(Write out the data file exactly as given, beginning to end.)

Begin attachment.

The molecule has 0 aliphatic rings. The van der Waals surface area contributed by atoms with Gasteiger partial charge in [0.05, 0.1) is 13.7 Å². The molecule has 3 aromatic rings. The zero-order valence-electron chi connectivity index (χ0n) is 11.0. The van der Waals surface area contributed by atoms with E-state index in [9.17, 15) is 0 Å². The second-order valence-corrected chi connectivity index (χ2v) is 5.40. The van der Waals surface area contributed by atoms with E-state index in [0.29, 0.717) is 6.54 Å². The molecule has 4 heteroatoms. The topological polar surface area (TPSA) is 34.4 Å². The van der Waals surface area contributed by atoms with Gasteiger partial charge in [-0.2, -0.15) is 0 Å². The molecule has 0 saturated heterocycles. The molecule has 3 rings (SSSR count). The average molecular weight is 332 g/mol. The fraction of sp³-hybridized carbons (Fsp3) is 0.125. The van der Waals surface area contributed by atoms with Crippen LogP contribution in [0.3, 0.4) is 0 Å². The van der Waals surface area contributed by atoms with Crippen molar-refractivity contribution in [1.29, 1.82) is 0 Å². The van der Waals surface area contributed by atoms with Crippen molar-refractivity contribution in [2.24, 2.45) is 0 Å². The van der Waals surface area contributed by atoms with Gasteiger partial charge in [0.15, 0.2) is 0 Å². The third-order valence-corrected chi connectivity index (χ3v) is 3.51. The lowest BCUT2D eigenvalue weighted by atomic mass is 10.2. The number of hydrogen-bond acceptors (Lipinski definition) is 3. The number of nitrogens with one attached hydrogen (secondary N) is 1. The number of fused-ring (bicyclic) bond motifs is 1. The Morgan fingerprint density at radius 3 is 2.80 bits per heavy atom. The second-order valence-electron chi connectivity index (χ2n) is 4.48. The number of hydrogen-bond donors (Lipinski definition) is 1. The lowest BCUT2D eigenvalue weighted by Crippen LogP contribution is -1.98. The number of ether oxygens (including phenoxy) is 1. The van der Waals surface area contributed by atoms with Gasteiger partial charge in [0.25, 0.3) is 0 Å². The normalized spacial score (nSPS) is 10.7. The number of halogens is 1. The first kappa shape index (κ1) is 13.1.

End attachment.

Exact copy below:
The molecule has 0 aliphatic rings. The van der Waals surface area contributed by atoms with Gasteiger partial charge in [0.05, 0.1) is 13.7 Å². The molecule has 3 aromatic rings. The zero-order valence-electron chi connectivity index (χ0n) is 11.0. The van der Waals surface area contributed by atoms with E-state index in [9.17, 15) is 0 Å². The second-order valence-corrected chi connectivity index (χ2v) is 5.40. The van der Waals surface area contributed by atoms with E-state index in [0.29, 0.717) is 6.54 Å². The molecule has 4 heteroatoms. The topological polar surface area (TPSA) is 34.4 Å². The van der Waals surface area contributed by atoms with Gasteiger partial charge in [-0.2, -0.15) is 0 Å². The molecule has 0 saturated heterocycles. The molecule has 3 rings (SSSR count). The average molecular weight is 332 g/mol. The fraction of sp³-hybridized carbons (Fsp3) is 0.125. The van der Waals surface area contributed by atoms with Crippen LogP contribution in [0.3, 0.4) is 0 Å². The van der Waals surface area contributed by atoms with Crippen molar-refractivity contribution in [1.29, 1.82) is 0 Å². The van der Waals surface area contributed by atoms with Crippen molar-refractivity contribution in [2.24, 2.45) is 0 Å². The van der Waals surface area contributed by atoms with Gasteiger partial charge in [0.15, 0.2) is 0 Å². The third-order valence-corrected chi connectivity index (χ3v) is 3.51. The lowest BCUT2D eigenvalue weighted by atomic mass is 10.2. The number of hydrogen-bond acceptors (Lipinski definition) is 3. The number of nitrogens with one attached hydrogen (secondary N) is 1. The number of fused-ring (bicyclic) bond motifs is 1. The Morgan fingerprint density at radius 3 is 2.80 bits per heavy atom. The second-order valence-electron chi connectivity index (χ2n) is 4.48. The number of hydrogen-bond donors (Lipinski definition) is 1. The lowest BCUT2D eigenvalue weighted by Crippen LogP contribution is -1.98. The number of ether oxygens (including phenoxy) is 1. The van der Waals surface area contributed by atoms with Gasteiger partial charge in [0.25, 0.3) is 0 Å². The normalized spacial score (nSPS) is 10.7. The number of halogens is 1. The first kappa shape index (κ1) is 13.1.